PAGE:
Over the years, the notion that there are “three tickets out of Iowa” has proven to be mostly true. Each party has an exception. In 2008, John McCain finished fourth in Iowa but went on to become the Republican candidate for president. In 1992, Bill Clinton also finished fourth and became the “Comeback Kid” to get elected. Both McCain and Clinton made little effort in Iowa so they didn’t suffer media beatings when they finished low.
In addition to being bashed by journalists, campaign contributions tend to dry up for those who do not finish in the top three in Iowa. “In the 2008 caucus, the two lowest-scoring Democratic candidates dropped out of the presidential race within the week, and the Republican pool of candidates decreased from seven to three after a little more than a month. In 2012, the three lowest-scoring Republican candidates dropped out within a few weeks,” Story Hinckley reported for The Christian Science Monitor.
Since Iowa began its caucus system in 1972 about half of the winners (55%) went on to be nominated by their party. Only three, two Democrats and one Republican, became president (Jimmy Carter, Barack Obama and George W. Bush). But narrow the focus to the individual parties and Iowa’s caucuses are a much better prediction of who the Democrats will nominate than the Republicans. The Democrats’ nomination reflected Iowa’s results 70% of the time, while about 38% of GOP Iowa winners have become nominees.
A Washington Post column pointed out that a number of other primary election states — including Florida, Kentucky, Illinois, New Jersey, New York, Ohio and Wisconsin — all have a better track record than Iowa for their results pointing to the eventual nominee. But it is true that some of those primaries come late in the election cycle so the eventual winner would be more obvious.
But Iowans, especially Iowa media, defend the caucus system, saying being first means candidates will visit the state many times and voters can lay eyes on them in person, rather than just hearing from the candidates through commercials. One analyst says campaigns will spend more money in January and February on Iowa TV commercials than was spent during the entire 2016 election cycle in the state. Iowa’s hotels, bars and others also cash in on the attention. If Iowa changed to a primary system, and there is no serious movement to do that, then New Hampshire would kick in its law requiring that state to be the first state to hold a primary.
Binge and explore
Dive into The Des Moines Register’s caucus data page and you will see the state can signal when a supposed “front-runner” has troubles. Gerald Ford, for example, was the incumbent and narrowly beat Ronald Reagan in Iowa. Ford hung on to the nomination but lost to Jimmy Carter in the general election. Iowa reveals vulnerabilities, that much is true. The Register’s Katie Akin provides a handy historical chart going back to 1972.
Podcast lovers will feast on the Register’s “Three Tickets” podcast. I especially recommend this episode that keeps repeating “caucuses are not elections.” The episode explains how caucuses work and how Democratic and Republican caucuses are different.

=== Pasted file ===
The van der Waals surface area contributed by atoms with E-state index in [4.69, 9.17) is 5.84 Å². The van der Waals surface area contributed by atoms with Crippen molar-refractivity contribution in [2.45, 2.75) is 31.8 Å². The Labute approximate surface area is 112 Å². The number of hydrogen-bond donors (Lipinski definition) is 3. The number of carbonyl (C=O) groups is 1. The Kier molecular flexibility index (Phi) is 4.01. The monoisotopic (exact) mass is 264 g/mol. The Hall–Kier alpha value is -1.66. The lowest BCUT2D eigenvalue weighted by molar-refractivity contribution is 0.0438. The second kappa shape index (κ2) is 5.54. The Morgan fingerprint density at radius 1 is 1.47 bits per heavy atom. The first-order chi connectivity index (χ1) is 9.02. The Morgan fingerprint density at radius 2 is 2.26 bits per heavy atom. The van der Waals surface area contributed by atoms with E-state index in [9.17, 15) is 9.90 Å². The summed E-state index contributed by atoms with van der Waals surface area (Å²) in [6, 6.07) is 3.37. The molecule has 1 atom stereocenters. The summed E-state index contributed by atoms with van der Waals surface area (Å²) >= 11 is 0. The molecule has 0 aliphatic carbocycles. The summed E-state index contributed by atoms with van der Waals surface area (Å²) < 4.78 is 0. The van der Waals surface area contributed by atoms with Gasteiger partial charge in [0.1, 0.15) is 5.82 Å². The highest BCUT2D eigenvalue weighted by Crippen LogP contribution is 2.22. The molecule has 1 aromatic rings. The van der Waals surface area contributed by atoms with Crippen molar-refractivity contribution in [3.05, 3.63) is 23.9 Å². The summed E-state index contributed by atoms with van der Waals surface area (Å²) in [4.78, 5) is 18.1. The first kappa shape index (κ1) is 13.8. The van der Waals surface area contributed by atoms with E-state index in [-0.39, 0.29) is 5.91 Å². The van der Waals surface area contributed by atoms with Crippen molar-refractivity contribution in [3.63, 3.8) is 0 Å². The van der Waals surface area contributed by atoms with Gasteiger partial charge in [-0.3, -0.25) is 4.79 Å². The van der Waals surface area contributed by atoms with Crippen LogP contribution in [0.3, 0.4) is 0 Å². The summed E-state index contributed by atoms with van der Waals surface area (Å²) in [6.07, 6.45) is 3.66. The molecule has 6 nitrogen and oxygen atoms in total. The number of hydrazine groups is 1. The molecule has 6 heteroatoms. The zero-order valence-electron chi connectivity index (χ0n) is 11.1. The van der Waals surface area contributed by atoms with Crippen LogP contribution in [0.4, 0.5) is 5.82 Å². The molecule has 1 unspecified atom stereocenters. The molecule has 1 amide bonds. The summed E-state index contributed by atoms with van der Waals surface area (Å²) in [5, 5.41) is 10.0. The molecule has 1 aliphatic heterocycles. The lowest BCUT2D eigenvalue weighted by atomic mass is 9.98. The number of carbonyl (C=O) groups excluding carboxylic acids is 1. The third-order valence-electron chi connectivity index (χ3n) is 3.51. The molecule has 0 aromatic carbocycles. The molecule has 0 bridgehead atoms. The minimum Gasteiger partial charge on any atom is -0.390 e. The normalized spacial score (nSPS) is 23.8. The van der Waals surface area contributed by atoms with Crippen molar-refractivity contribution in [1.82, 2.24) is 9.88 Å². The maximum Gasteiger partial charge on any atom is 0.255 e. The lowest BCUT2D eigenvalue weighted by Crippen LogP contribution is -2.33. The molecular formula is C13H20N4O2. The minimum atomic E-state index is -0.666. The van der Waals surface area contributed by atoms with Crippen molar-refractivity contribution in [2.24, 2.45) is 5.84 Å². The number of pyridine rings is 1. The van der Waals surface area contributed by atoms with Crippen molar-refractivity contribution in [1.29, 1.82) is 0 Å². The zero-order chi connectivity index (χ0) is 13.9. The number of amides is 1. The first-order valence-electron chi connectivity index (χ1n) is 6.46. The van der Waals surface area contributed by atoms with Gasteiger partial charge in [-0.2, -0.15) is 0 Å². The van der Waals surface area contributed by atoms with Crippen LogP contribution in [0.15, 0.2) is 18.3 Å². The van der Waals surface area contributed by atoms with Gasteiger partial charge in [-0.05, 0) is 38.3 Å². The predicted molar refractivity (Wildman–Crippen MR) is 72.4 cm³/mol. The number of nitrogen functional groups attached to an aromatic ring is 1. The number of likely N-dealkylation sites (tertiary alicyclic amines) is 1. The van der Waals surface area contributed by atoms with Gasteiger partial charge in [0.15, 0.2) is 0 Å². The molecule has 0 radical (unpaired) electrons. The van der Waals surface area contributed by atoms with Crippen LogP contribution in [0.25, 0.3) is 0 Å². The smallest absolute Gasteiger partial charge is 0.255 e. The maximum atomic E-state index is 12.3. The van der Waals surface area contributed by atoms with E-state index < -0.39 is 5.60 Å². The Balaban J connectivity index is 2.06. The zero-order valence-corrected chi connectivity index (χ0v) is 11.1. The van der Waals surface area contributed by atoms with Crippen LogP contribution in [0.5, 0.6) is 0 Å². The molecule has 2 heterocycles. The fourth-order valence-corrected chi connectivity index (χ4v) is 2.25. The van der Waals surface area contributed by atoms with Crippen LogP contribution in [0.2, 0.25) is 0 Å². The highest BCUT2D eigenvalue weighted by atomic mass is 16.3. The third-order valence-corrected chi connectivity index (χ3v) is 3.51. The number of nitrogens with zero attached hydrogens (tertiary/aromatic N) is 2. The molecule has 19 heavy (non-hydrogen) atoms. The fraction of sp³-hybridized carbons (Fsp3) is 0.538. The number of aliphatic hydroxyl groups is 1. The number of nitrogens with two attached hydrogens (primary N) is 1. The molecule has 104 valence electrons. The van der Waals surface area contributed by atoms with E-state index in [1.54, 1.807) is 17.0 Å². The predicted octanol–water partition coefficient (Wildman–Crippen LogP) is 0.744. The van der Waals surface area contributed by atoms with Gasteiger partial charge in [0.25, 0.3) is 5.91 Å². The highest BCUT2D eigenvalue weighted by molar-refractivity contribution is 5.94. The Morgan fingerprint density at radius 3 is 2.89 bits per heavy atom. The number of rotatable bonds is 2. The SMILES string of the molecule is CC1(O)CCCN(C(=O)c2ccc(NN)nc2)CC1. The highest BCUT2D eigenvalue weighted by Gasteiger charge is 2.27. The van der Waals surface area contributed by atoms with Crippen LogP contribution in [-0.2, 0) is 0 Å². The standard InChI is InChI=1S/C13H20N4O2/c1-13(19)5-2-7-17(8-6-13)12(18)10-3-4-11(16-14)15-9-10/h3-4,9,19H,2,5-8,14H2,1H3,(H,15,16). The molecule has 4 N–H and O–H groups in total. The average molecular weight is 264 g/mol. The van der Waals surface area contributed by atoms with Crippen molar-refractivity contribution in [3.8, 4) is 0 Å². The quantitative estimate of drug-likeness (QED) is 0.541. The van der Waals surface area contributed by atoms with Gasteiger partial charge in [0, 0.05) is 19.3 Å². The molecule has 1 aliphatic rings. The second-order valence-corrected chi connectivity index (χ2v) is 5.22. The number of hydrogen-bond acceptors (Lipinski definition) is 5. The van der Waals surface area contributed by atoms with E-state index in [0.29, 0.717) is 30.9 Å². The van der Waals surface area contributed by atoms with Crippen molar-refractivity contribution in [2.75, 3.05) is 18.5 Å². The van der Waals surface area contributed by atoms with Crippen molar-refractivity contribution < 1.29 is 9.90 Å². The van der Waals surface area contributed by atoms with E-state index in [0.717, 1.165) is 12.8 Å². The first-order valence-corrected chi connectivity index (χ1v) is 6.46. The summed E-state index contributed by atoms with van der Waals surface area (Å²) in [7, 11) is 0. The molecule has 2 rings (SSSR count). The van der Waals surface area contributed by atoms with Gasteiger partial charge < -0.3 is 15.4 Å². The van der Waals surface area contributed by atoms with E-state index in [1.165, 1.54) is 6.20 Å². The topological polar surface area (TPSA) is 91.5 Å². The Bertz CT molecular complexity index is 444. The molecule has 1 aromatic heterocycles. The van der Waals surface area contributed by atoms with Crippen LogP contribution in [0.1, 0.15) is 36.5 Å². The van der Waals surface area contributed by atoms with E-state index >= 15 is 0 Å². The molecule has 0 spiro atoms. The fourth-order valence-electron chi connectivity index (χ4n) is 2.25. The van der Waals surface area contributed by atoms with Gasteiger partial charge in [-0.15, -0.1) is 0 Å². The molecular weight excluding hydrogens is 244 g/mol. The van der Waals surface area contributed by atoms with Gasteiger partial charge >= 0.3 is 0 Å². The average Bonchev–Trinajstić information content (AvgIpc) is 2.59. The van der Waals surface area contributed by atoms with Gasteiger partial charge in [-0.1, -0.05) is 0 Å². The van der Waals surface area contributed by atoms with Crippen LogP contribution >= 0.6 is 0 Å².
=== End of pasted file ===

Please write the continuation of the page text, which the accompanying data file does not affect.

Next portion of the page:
In that episode, you will hear long-time caucus experts explain that Iowa is a statement of preference. It is not an election. It is an attempt to choose the most viable candidates, not to vote for one person to be nominated. That nuance is lost in media reports.
Lower your expectations
Iowa’s caucuses do not produce precise winner and loser outcomes. This is why Iowa has become a game of expectations — largely media expectations — showing how a candidate is faring and is likely to fare based on one mostly rural and 90% White state where many voters don’t even bother to show up. A New York Times editorial said, “In 2016, less than 16 percent of Iowa’s voting-eligible population participated in its caucuses. In New Hampshire, which holds the first presidential primary, the participation rate was over 52 percent.” And Iowa, in 2020, will not be able to tell us whether Michael Bloomberg has a shot, since he is not participating in the caucuses.
Journalists should lower expectations for how clearly they can responsibly report what Iowa’s caucuses mean to the rest of the country. A more accurate (if less fulfilling) way to describe the Iowa caucus results would be to say, “Iowa Democrats who gathered in front of their neighbors tonight signaled that they were leaning in favor of this candidate more than that one.”
Journalists should avoid the temptation to use whatever happens in Iowa to declare a candidate to be finished or to be anointed. For once, let’s remember that Iowa is just one state with a convoluted, but at least to them, endearing system. Report the facts, include lots of caveats about how Iowa is different from much of the rest of the country and slow your need to know who the nominee will be.
Al Tompkins is senior faculty at Poynter. He can be reached at email@example.com or on Twitter at @atompkins.